Abstract: Many reactive systems are actually Stochastic Processes. Automatic analysis of such systems is usually very difficult thus typically one simplifies the analysis task by using simulation or by working on a simplified model (e.g. a Markov Chain). We present a Finite Horizon Probabilistic Model Checking approach which essentially can handle the same class of stochastic processes of a typical simulator. This yields easy modeling of the system to be analyzed together with formal verification capabilities. Our approach is based on a suitable disk based extension of the Mur$\varphi$ verifier. Moreover we present experimental results showing effectiveness of our approach.



Enrico Tronci. "Equational Programming in LambdaCalculus via SLSystems. Part 1." Theoretical Computer Science 160, no. 1&2 (1996): 145–184. DOI: 10.1016/03043975(95)001050.



Enrico Tronci. "Equational Programming in LambdaCalculus via SLSystems. Part 2." Theoretical Computer Science 160, no. 1&2 (1996): 185–216. DOI: 10.1016/03043975(95)001069.



Federico Mari, Igor Melatti, Ivano Salvo, and Enrico Tronci. "Undecidability of Quantized State Feedback Control for Discrete Time Linear Hybrid Systems." In Theoretical Aspects of Computing – ICTAC 2012, edited by A. Roychoudhury and M. D'Souza, 243–258. Lecture Notes in Computer Science 7521. Springer Berlin Heidelberg, 2012. ISBN: 9783642329425. DOI: 10.1007/9783642329432_19.



Amedeo Cesta, Alberto Finzi, Simone Fratini, Andrea Orlandini, and Enrico Tronci. "Validation and verification issues in a timelinebased planning system." The Knowledge Engineering Review 25, no. 03 (2010): 299–318. Cambridge University Press. DOI: 10.1017/S0269888910000160.
Abstract: One of the key points to take into account to foster effective introduction of AI planning and scheduling systems in real world is to develop end user trust in the related technologies. Automated planning and scheduling systems often brings solutions to the users which are neither Ã¢â‚¬Å“obviousÃ¢â‚¬Âť nor immediately acceptable for them. This is due to the ability of these tools to take into account quite an amount of temporal and causal constraints and to employ resolution processes often designed to optimize the solution with respect to non trivial evaluation functions. To increase technology trust, the study of tools for verifying and validating plans and schedules produced by AI systems might be instrumental. In general, validation and verification techniques represent a needed complementary technology in developing domain independent architectures for automated problem solving. This paper presents a preliminary report of the issues concerned with the use of two software tools for formal verification of finite state systems to the validation of the solutions produced by MrSPOCK, a recent effort for building a timeline based planning tool in an ESA project.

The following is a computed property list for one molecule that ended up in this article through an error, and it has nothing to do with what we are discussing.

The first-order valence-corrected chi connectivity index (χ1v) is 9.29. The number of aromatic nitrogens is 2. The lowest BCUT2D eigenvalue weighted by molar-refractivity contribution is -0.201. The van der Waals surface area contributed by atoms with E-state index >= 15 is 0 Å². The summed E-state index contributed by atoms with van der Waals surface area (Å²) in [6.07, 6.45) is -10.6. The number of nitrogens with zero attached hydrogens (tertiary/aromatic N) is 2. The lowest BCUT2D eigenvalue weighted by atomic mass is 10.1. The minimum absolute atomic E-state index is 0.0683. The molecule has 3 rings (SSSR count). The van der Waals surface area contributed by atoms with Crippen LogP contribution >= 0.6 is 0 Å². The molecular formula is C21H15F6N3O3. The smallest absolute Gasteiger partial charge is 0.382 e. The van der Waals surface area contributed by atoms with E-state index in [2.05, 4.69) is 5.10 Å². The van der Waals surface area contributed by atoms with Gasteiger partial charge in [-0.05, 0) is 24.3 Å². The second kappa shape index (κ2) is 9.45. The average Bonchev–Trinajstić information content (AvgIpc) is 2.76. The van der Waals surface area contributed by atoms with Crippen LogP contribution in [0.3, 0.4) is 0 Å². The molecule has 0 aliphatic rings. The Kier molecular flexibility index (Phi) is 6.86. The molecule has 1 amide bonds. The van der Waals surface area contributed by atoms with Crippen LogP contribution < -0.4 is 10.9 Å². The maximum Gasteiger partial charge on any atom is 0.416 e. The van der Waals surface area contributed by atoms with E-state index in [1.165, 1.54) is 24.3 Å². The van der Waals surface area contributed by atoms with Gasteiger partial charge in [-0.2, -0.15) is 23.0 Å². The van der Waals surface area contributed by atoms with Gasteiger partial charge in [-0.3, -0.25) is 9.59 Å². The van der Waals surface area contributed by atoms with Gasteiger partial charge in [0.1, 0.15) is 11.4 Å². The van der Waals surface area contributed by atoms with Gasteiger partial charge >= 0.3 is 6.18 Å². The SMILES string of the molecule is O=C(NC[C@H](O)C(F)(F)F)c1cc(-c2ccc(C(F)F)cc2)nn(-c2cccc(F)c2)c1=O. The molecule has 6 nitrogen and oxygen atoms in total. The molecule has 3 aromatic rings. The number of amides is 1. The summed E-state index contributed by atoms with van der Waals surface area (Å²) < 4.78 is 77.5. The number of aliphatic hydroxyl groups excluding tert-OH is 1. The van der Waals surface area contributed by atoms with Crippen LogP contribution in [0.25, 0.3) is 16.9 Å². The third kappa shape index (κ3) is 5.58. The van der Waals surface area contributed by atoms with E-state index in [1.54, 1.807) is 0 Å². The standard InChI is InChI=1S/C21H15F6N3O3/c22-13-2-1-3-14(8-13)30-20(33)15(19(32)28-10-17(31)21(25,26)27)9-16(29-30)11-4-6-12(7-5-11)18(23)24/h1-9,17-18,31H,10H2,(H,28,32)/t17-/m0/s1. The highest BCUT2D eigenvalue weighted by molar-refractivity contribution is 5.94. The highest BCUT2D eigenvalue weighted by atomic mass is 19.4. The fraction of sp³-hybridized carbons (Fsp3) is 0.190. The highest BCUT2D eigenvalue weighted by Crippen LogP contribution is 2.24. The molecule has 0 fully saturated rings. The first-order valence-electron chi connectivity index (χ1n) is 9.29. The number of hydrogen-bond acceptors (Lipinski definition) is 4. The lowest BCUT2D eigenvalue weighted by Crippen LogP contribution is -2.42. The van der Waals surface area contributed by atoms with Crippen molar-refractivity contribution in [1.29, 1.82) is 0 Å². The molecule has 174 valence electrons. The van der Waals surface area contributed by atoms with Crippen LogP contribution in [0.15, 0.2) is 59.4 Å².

Enrico Tronci. "Hardware Verification, Boolean Logic Programming, Boolean Functional Programming." In Tenth Annual IEEE Symposium on Logic in Computer Science (LICS), 408–418. San Diego, California: IEEE Computer Society, 1995. DOI: 10.1109/LICS.1995.523275.
Abstract: One of the main obstacles to automatic verification of finite state systems (FSSs) is state explosion. In this respect automatic verification of an FSS M using model checking and binary decision diagrams (BDDs) has an intrinsic limitation: no automatic global optimization of the verification task is possible until a BDD representation for M is generated. This is because systems and specifications are defined using different languages. To perform global optimization before generating a BDD representation for M we propose to use the same language to define systems and specifications. We show that first order logic on a Boolean domain yields an efficient functional programming language that can be used to represent, specify and automatically verify FSSs, e.g. on a SUN Sparc Station 2 we were able to automatically verify a 64 bit commercial multiplier.



Corrado BÃ¶hm, and Enrico Tronci. "XSeparability and LeftInvertibility in lambdacalculus." In Symposium on Logic in Computer Science (LICS), 320–328. Ithaca, New York, USA: IEEE Computer Society, 1987.